• More time on line…

    • Combine with telephone and other usage

    • Move PC to living space (??)

    • Wireless in-home networks (mobility, convenience)

  • “Always on” critical

    • Save connection time

    • Enable push and other capabilities

© Gillett & Lehr, Residential Broadband Internet Access in U.S.


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Cable modem penetration: Prognosis

  • Much higher than we have seen…

    • Mergers (AT&T/TCI/MediaOne, Time-Warner/AOL)

    • Little real marketing yet: supplier push weak

      • Doubts about market acceptance

      • Fears re customer service costs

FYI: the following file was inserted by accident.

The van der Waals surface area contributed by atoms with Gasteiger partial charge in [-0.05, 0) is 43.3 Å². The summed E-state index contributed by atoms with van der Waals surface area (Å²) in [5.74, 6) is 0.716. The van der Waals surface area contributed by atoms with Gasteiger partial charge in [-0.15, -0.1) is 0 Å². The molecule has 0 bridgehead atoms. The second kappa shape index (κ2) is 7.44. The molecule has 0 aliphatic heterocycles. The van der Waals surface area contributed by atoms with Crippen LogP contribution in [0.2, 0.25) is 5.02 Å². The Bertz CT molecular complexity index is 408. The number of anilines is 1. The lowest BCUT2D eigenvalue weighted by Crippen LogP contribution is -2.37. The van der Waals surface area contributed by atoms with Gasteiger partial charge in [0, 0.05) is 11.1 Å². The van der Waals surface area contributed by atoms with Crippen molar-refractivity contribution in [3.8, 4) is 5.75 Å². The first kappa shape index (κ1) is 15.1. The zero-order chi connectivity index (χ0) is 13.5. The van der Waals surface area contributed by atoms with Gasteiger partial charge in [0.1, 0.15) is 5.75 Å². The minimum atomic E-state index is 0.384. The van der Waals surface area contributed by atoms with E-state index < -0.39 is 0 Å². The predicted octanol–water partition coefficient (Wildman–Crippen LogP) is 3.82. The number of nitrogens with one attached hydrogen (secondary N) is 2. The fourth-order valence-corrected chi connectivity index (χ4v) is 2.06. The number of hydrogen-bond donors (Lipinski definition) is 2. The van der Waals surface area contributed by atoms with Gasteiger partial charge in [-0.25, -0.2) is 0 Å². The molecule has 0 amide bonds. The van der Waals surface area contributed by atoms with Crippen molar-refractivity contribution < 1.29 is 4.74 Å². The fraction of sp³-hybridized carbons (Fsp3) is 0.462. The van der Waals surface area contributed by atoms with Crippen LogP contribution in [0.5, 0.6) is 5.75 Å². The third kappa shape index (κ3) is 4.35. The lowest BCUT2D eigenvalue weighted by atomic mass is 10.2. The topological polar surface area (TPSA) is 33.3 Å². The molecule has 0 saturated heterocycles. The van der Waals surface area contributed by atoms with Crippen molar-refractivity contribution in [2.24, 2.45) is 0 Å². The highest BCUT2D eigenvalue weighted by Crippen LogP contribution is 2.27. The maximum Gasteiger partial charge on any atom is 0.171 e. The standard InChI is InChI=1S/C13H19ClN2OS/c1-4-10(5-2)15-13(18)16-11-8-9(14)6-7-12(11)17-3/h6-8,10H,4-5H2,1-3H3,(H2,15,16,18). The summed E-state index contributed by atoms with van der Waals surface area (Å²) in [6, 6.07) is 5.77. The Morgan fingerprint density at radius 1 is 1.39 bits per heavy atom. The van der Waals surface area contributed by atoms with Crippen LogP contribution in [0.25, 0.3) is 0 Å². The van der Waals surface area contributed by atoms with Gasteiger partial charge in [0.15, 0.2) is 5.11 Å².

• Little (if any) competitive pressure

  • “Broadband content” in its infancy

  • Internet not yet fully mainstream

  • Standards, regulation

© Gillett & Lehr, Residential Broadband Internet Access in U.S.


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Issues and Challenges

  • Traffic management

    • More bursty (self-similarity problem)

  • Regulatory policy

    • Line sharing for DSL

    • Cable unbundling ???

  • New applications

    • Telephony over cable, over DSL

    • Streaming media

    • Napster, etc.

© Gillett & Lehr, Residential Broadband Internet Access in U.S.


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Issues and Challenges

  • New networks: content delivery networks

    • Push and pull…

  • Congestion

    • Managing consumer bandwidth expectations

    • Cable: upstream, DSL: cross-talk

    • Collocation space scarcity

  • Always on, Security (Privacy)

© Gillett & Lehr, Residential Broadband Internet Access in U.S.